“Nothing’s coalesced boss,” said Maryam walking over to him.  “What are those?”

“Personal effects,” he said quietly.  “Nothing’s come through but it’s taken someone.   I suspected that might be possible.  Reached through and wiped them from existence.”

I stepped up beside her and looked down at the things.  A wallet, some glasses, some tacky mirrored shades, other items.

My wallet.  My glasses.  I recognised all of them.

“But no one was here,” Maryam said.  She picked up the wallet and closed her eyes.  “No psychometric traces.  Nothing.   Nobody ever even held it before.”

Hendry nodded.

“I did,” I said, “Please. I did.”

“Secure the scene,” Hendry told Maryam, “I’ll call for backup.  We need more people.”

Friday, 5 July 2013

Disturbed Night

(A writing prompt from Trifecta:  33 words on any subject)

The noises in the too silent house didn't ever stop.
The sound of his footsteps on paths he never took.
The sound of words he should have said.
No wonder he couldn’t sleep.

Wednesday, 3 July 2013


(Fairground - a prompt from Studio30+)

You look a little tense.  I think I know why.   It’s because this is a fairground, and fairgrounds are a little…  disturbing aren’t they?

I don’t take it personally any more, but do try to relax a little while we chat.    A lot of people find fairgrounds spooky, don’t they.     Have you seen how many horror novels and films have them as settings?   Theme parks or circuses too, I suppose.  All part of the same set of tropes.

There’s a lot of reasons for that.

Firstly I suppose there’s an element of the Outside about fairgrounds.  They come and they go, and the people who run them are not settled like most people.  They travel.   They arrive, they set up, they take your money in exchange for some rare entertainment and then off they go again leaving only muddy grass behind.   Maybe that triggers the deep deep fear of the outsider, the stranger.   The sense that these people are not like us and maybe they’re not playing by the same rules.    Could be a touch of racism in there too, eh?  Ever hear Cher singing Gypsies tramps and thieves.   Love that song by the way.  Papa would have shot him if he knew what he'd done.   Makes the hairs on my arms stand up that line, wondering what had gone on.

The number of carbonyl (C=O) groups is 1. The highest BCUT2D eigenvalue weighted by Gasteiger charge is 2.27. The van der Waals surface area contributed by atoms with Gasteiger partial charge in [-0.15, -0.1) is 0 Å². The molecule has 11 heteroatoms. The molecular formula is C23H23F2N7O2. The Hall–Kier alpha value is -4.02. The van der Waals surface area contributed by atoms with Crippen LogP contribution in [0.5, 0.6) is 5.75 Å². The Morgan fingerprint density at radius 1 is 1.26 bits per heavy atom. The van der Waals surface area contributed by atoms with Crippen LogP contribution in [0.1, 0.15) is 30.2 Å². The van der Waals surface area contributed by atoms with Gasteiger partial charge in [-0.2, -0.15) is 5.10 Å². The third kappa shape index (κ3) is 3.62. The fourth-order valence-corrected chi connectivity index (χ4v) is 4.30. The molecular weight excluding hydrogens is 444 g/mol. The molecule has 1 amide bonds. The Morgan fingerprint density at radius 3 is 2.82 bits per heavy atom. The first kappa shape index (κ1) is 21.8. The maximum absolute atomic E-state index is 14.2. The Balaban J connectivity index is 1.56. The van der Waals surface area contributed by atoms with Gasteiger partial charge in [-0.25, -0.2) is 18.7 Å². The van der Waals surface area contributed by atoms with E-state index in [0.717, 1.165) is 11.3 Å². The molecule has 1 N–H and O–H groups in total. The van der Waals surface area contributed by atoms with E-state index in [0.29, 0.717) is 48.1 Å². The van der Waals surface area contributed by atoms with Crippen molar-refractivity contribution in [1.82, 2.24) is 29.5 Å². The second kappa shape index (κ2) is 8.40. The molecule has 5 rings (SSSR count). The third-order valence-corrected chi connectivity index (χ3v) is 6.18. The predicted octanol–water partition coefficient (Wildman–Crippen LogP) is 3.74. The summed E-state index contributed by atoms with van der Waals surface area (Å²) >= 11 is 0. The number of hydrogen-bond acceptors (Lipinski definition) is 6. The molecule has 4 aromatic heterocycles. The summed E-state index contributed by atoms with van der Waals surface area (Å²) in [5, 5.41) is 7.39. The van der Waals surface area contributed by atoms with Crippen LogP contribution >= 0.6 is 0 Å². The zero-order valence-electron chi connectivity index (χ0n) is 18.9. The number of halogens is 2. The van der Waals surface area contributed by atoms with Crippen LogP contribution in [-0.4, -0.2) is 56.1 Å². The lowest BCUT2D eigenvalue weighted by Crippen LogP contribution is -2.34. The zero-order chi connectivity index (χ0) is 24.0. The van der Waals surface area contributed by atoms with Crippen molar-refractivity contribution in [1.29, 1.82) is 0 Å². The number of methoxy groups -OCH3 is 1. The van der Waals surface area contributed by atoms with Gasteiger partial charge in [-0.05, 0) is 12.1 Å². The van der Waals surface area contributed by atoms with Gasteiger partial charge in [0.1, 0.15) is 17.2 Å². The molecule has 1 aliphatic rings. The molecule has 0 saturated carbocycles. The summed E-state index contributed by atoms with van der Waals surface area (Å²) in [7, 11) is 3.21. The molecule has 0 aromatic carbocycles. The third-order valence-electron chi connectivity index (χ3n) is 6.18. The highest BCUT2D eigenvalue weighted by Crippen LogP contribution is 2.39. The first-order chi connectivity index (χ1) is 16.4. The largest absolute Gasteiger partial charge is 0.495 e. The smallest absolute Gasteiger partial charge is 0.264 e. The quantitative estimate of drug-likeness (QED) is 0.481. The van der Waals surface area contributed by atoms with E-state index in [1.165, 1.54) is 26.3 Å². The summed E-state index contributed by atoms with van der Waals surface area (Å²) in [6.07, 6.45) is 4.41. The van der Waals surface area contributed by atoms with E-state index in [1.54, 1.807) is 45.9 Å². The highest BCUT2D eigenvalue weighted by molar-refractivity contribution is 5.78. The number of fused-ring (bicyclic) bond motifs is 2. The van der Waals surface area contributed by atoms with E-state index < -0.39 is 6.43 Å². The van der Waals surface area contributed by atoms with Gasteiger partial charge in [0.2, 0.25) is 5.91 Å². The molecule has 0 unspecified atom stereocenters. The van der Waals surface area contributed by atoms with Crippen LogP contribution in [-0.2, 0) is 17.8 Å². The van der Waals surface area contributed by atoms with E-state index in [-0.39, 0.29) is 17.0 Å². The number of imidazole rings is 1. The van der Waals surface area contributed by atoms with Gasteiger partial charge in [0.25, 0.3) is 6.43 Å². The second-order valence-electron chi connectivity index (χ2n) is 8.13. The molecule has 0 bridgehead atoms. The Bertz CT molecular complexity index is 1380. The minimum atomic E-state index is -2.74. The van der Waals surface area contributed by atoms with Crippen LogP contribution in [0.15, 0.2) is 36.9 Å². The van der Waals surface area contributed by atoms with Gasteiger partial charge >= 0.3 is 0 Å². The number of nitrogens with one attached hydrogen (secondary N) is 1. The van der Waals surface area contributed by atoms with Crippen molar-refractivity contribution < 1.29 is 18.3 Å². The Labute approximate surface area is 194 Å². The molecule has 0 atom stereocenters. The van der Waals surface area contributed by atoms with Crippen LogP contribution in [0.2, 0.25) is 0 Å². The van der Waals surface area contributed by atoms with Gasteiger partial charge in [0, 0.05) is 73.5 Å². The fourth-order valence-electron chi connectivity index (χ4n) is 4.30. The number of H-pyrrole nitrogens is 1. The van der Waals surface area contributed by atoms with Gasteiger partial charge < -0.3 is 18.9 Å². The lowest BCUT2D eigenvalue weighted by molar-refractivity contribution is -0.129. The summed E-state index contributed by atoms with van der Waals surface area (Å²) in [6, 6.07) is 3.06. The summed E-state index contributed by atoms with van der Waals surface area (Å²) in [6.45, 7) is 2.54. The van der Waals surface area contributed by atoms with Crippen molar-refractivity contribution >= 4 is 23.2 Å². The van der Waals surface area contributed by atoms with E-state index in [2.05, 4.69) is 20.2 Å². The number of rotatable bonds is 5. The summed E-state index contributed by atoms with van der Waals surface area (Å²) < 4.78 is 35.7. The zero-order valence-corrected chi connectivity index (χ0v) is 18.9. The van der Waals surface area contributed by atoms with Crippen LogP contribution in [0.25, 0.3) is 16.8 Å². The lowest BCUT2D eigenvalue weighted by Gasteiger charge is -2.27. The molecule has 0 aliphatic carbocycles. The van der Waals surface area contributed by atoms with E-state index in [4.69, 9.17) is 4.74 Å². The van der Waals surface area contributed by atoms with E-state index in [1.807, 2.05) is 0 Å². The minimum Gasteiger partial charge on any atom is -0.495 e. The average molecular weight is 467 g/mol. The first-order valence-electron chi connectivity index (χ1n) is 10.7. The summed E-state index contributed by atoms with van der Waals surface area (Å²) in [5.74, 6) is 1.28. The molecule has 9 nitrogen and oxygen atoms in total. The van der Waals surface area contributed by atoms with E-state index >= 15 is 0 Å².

Then there’s the experience of the fairground itself.  It’s out of the normal isn’t it?  Not a habit.  It’s a place that’s only there at certain times, so it’s always a little bit different, and not part of everyday life.  Like a dream, all show and no substance, with bright coloured facades over grimy old cabins.   Fun and flashy entertainment that, like fairy gold, is not all it seems.    In the morning... it’s all faded away and a little bit tawdry.

Perhaps that’s why people find fairgrounds disturbing.

Or perhaps it’s the nature of the attractions.  A maze of mirrors, all dark and distorted, and the lingering suspicion that the contorted dwarf or gangly giant in the mirror may be slightly more… real… than the you that is doing the looking, the soul of you, not so pretty as you'd like to think.   And then there are the laughing clowns in their booths who are probably, almost certainly, most likely mechanical.  But you don’t want to look too close at their hungry eyes just in case.